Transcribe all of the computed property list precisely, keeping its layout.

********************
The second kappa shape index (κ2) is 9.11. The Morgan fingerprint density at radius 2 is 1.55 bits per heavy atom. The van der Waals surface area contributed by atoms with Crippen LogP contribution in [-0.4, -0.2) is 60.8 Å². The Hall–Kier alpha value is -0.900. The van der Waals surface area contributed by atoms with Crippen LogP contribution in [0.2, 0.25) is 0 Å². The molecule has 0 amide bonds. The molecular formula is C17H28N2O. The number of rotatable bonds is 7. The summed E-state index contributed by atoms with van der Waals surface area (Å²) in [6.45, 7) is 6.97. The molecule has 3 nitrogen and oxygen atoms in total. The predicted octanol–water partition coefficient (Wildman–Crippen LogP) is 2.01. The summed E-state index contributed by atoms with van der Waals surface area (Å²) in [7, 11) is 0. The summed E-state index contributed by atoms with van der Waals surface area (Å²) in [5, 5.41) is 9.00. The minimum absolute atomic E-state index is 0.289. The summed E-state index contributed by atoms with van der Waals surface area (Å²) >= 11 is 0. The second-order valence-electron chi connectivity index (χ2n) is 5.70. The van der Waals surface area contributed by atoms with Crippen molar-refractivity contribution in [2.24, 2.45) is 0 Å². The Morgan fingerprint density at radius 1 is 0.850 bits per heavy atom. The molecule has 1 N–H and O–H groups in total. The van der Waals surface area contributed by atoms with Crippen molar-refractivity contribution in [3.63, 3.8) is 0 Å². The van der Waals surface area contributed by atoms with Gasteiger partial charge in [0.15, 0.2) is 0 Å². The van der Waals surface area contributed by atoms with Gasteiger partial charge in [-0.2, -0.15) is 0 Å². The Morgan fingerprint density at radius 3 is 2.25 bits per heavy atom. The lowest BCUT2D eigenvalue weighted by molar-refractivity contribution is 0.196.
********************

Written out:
The second kappa shape index (κ2) is 9.11. The Morgan fingerprint density at radius 2 is 1.55 bits per heavy atom. The van der Waals surface area contributed by atoms with Crippen LogP contribution in [-0.4, -0.2) is 60.8 Å². The Hall–Kier alpha value is -0.900. The van der Waals surface area contributed by atoms with Crippen LogP contribution in [0.2, 0.25) is 0 Å². The molecule has 0 amide bonds. The molecular formula is C17H28N2O. The number of rotatable bonds is 7. The summed E-state index contributed by atoms with van der Waals surface area (Å²) in [6.45, 7) is 6.97. The molecule has 3 nitrogen and oxygen atoms in total. The predicted octanol–water partition coefficient (Wildman–Crippen LogP) is 2.01. The summed E-state index contributed by atoms with van der Waals surface area (Å²) in [7, 11) is 0. The summed E-state index contributed by atoms with van der Waals surface area (Å²) in [5, 5.41) is 9.00. The minimum absolute atomic E-state index is 0.289. The summed E-state index contributed by atoms with van der Waals surface area (Å²) >= 11 is 0. The second-order valence-electron chi connectivity index (χ2n) is 5.70. The van der Waals surface area contributed by atoms with Crippen molar-refractivity contribution in [2.24, 2.45) is 0 Å². The Morgan fingerprint density at radius 1 is 0.850 bits per heavy atom. The molecule has 1 N–H and O–H groups in total. The van der Waals surface area contributed by atoms with Crippen molar-refractivity contribution in [3.63, 3.8) is 0 Å². The van der Waals surface area contributed by atoms with Gasteiger partial charge in [0.15, 0.2) is 0 Å². The van der Waals surface area contributed by atoms with Gasteiger partial charge in [-0.2, -0.15) is 0 Å². The Morgan fingerprint density at radius 3 is 2.25 bits per heavy atom. The lowest BCUT2D eigenvalue weighted by molar-refractivity contribution is 0.196.